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Community Charter School growing

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By Todd Cohen

CHARLOTTE, N.C. — Charlotte’s Community Charter School, one of North Carolina’s oldest charter schools, is on the move.

Opened in August 1997, the school has relocated to new quarters that more than double its space, and it expects its enrollment in the new school year to grow to 150 students from 105 in the most recent school year.

And Community Charter, which offers classes in kindergarten through fifth grade and has served students from seven nearby counties, plans in the 2007-08 school year to add a sixth grade.

Operating with a budget that will exceed $1 million this year for the first time, the nonprofit school has received as a gift from the Charlotte-Mecklenburg Schools the former Morgan School at 510 South Torrance St., less than a mile from its current facility.

Under state law, local school systems that own surplus property should make it available to charter schools whenever possible, says Dennis LaCaria, Community Charter’s school manager.

And because state law bars charter schools from receiving state funds for transportation or capital expenditures, he says, Community Charter borrowed $930,000 from BB&T to renovate its new 17,200-square-foot facility.

To provide collateral for part of that loan, the Charter School Development Corp. in Washington, D.C., purchased a certificate of deposit from BB&T and will withdraw money from it as Community Charter pays off the loan.

The school, which charges no tuition and receives about $15,000 in donations from its parent-teacher organization, also plans to launch a capital campaign this year to raise money to repay the loan.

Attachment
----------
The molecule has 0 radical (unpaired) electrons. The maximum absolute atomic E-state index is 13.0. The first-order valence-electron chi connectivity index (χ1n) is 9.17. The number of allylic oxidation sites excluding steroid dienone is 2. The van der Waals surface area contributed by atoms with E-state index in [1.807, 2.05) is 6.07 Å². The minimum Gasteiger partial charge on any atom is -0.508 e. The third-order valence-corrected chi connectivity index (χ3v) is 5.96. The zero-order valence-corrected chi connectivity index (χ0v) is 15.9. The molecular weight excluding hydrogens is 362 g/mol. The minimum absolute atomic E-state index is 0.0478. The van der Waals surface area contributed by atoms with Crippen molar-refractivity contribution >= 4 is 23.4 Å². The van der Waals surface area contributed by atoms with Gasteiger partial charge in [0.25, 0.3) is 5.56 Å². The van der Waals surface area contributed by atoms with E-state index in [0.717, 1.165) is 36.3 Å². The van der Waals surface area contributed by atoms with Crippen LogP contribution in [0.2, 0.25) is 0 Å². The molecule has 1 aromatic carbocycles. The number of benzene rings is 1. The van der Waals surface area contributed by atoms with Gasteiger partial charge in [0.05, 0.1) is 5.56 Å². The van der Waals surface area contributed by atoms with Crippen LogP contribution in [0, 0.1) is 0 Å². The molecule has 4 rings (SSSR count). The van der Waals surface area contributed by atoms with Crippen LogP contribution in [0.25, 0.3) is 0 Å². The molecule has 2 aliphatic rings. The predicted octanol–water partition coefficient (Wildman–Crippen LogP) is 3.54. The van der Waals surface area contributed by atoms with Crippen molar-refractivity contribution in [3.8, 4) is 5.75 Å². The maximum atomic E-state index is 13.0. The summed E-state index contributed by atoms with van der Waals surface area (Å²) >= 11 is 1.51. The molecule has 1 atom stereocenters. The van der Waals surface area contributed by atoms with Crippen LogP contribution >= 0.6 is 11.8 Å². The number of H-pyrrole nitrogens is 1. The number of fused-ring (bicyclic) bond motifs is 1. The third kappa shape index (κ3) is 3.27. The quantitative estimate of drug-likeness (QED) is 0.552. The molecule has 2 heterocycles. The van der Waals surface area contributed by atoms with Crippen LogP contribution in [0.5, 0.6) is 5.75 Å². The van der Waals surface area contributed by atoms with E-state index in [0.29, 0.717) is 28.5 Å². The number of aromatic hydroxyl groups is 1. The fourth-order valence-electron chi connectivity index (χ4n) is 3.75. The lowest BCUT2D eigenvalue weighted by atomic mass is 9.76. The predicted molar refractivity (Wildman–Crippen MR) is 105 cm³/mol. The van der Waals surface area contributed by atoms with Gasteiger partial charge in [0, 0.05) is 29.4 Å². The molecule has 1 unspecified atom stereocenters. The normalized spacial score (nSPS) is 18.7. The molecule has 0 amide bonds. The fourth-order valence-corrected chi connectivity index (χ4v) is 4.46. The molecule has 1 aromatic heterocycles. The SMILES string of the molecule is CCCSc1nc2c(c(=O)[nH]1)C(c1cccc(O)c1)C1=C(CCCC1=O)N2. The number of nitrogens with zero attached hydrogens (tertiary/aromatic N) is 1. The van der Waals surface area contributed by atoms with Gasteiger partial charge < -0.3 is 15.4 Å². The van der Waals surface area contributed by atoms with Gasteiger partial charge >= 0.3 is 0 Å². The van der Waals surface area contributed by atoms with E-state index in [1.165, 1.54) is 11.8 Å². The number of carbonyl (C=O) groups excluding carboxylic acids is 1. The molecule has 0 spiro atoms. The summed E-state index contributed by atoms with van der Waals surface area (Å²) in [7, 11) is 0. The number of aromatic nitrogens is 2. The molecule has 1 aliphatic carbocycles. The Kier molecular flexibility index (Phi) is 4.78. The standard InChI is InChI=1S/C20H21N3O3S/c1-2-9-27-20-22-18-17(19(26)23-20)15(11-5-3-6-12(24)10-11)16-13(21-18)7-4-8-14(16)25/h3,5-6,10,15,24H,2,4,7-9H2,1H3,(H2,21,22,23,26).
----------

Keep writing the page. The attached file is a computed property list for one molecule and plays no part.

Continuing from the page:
Designed to serve as a model that can be replicated by public schools, Community Charter uses “open” classrooms.

With tables, chairs, sofas and bean-bag chairs replacing traditional furniture, each classroom combines two grades, such as kindergarten and first grade, or first grade and second grade.

And the curriculum is “emergent,” designed with student input, integrating all subjects in curriculum projects and centers, and aiming to connect students to the community through field trips and service-learning, LaCaria says.

“We start from wherever the child is and take them to wherever they need to go,” he says. “It forces the teacher to look at that group as a group of individuals, rather than by grade.”

And the strategy is working, he says, with 92 percent of fifth-graders performing at or above grade level as measured by the state’s end-of-grade testing.

Those results reflect improvement among students individually and for the school overall, LaCaria says.

The new school, to replace Community Charter’s long-time 7,600-square-foot quarters in the Great Aunt Stella Center at 926 Elizabeth Avenue, opened in 1925 as an elementary school, and half-a-century later served as a school for unwed pregnant teens, and then as an alternative school for children with behavioral problems.

The school is named for Morgan Myers, the daughter of John Myers, who built the Myers Park neighborhood and planned and built the Cherry community in which the school is located.

The Cherry community, designed to give free blacks a residential option outside downtown tenements, included the school, a commercial center and a church, and a trolley line to take black domestic workers to Myers Park, LaCaria says.

To recognize the role the school played in the city’s history, he says, it will be renamed The Community Charter School at Morgan.

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